Properties of nectarines


How do you get nectarines?

Nectarines have nothing to do with plums. Many people think that nectarines are fruits obtained by crossing plums with peaches. In reality, nectarines are a variety of peaches, the fruits produced by a variant of peach tree (Prunus persica var nectarina)

healing properties of nectarines

Main healing properties of nectarines

How are nectarines different from peaches?

Unlike peaches, nectarines are characterized by having smooth skin. This condition can occur spontaneously by mutation in the normal trees of a gene that determines the non-existence of the “cotton-like” surface that covers the skin of “normal” peaches (Prunus persica)

History of nectarines

The first nectarines were cultivated in China where they reached great importance to the point that they were considered the “nectar of the gods”.

Just as peaches, there is an extensive bibliography dating back to the early 0th century (the texts written by the Greeks and the Romans speak of them), the historical references of nectarine in Europe are very recent.

There is practically no written text that mentions it until the seventeenth century in England and America, where it was carried by European colonizers, is recorded in the United States for the first time in the eighteenth century.

The reality it was a very important fruit for the Chinese and Roman civilization, but, for the present civilization, it lost much importance until recently when its cultivation, driven by the cultivated varieties in California, has recently returned to importance.

Differences between trees that produce peaches and those that produce nectarines

Nectarine Nectarines



There are no differences in the morphology of the trees that produce nectarines from which they produce peaches.

The only difference that distinguishes them are their fruits, which in the case of nectarines, are completely smooth, have reddish skin and a softer and sweet flesh.

How are nectarines produced?

They can be obtained through the crossing of species of peaches trees that will produce nectarines because they contain the gene responsible for smooth skin. Even on a tree that usually produces peaches, branches with genetic variations that will provide nectarines can appear.

Nectarines can be grown in the same places where peaches are grown, but they prefer a much drier climate in which the warm summer weather predominates while the fruits are ripening.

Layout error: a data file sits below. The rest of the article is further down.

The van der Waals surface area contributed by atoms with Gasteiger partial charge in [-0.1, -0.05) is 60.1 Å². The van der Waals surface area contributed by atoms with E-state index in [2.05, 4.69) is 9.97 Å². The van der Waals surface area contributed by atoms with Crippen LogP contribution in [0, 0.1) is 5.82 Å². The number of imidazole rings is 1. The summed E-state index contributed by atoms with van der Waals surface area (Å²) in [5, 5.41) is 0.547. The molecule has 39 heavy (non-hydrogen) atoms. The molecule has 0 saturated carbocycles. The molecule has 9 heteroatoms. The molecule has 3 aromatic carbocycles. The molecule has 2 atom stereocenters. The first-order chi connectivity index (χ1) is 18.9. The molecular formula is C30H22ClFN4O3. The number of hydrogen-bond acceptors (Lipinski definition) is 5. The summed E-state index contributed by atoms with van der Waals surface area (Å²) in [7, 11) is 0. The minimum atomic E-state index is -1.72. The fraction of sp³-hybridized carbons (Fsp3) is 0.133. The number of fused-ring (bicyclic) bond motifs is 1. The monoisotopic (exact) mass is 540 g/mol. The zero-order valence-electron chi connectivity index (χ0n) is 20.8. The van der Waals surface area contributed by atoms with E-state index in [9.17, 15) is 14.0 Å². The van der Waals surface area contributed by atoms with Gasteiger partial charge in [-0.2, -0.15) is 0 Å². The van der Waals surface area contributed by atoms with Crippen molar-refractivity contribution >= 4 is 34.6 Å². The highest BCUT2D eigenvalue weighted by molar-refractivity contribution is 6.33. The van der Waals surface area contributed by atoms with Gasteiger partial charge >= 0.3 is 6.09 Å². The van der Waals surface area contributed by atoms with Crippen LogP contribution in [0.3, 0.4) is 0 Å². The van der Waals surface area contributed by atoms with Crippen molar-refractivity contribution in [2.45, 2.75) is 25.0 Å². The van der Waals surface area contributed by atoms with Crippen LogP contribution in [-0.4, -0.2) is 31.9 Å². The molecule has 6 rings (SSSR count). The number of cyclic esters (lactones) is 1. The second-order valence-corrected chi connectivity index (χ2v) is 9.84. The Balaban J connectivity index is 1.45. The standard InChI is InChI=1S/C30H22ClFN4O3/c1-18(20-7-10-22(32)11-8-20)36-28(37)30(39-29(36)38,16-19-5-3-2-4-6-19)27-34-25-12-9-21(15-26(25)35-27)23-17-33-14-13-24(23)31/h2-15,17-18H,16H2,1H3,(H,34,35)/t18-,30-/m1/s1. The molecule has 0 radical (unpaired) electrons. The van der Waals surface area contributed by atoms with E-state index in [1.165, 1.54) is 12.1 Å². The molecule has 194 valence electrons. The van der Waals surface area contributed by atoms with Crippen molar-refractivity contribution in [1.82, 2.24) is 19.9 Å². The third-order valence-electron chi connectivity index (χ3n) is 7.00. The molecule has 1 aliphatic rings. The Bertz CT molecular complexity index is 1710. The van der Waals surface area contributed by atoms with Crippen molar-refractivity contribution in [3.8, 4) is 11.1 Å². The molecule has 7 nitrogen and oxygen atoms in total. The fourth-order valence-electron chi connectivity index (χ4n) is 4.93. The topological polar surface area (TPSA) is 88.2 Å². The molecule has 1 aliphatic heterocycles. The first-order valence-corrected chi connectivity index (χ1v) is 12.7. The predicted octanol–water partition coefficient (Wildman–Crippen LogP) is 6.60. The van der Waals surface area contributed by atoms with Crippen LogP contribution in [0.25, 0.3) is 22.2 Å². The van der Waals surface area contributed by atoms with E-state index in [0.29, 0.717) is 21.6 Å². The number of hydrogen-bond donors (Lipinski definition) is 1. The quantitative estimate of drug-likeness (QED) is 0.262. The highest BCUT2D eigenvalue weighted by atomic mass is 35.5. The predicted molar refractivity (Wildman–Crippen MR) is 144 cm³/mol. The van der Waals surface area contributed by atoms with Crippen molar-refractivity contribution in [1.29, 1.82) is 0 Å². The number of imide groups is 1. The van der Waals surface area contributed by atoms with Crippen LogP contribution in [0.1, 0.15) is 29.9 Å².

Nectarines in winter resist the cold much more than peaches and can withstand temperatures of up to -7 C in winter. From a soil type point of view, nectarine prefers looser than peach and with a higher nitrogen content.

Varieties or classes of nectarines

Nectarine trees are often used as seedlings for grafting varieties of peach. Also many varieties of nectarines are obtained from grafts on peaches.

Among them the most recognized nectarines, we have:

  • Silver King
  • Pacific Star
  • Magestic giant
  • Venus
  • August red
  • Harvest Sun.

Some varieties of nectarines are not used for their fruits but for their ornamental value, such as the Amstrong variety, a small pink flowered tree that has sometimes is been used as one of the bonsai species.

Composition of peaches and nectarines per 100 g



Canned with syrup



87,6 gr.

79,2 gr.

86,28 gr.


43 Kcal

74 Kcal

49 Kcal


0,09 gr.

0,10 gr.

0, 46 gr.


11,10 gr.

19,94 gr.

11,78 gr.


2 gr.

1,3 gr.

1,6 gr.


197 mg

92 mg

212 mg


12 mg

11 mg

16 mg


0 mg

6 mg

0 mg


5 mg

3 mg

5 mg


0,14 mg


0,9 mg


0,4 mcg

0,3 mcg

0, 4 mcg


15 mg

5 mg

8 mg

Vitamin C

6,6 mg

2,8 mg

5,4 mg

Vitamin A

535 IU

332 IU

736 IU

Vitamin B6 (Pyridoxine)

0.018 mg

0,019 mg

0,025 mg

Vitamin B1 (Thiamin)

0,017 mg

0, 011 mg

0,017 mg

Riboflavin (B2)

0,041 mg

0,024 mg

0,041 mg

Vitamin B3 (Niacin)

0,99 mg

0,61 mg

0, 99 mg

Vitamina B9 (Folic acid -)

3 mcg

3 mcg

4 mcg


Nectarines have practically the same nutritional properties as peaches, although, as can be seen in the table, they are much richer in vitamin A.

punto rojoMore information on nectarines and other food.

This article was endorsed by Elisenda Carballido - Dietitian nutritionist. Postgraduate in Phytotherapy and master in Nutrition and Metabolism.
Written by Editorial Botanical-online team in charge of content writing

14 March, 2022

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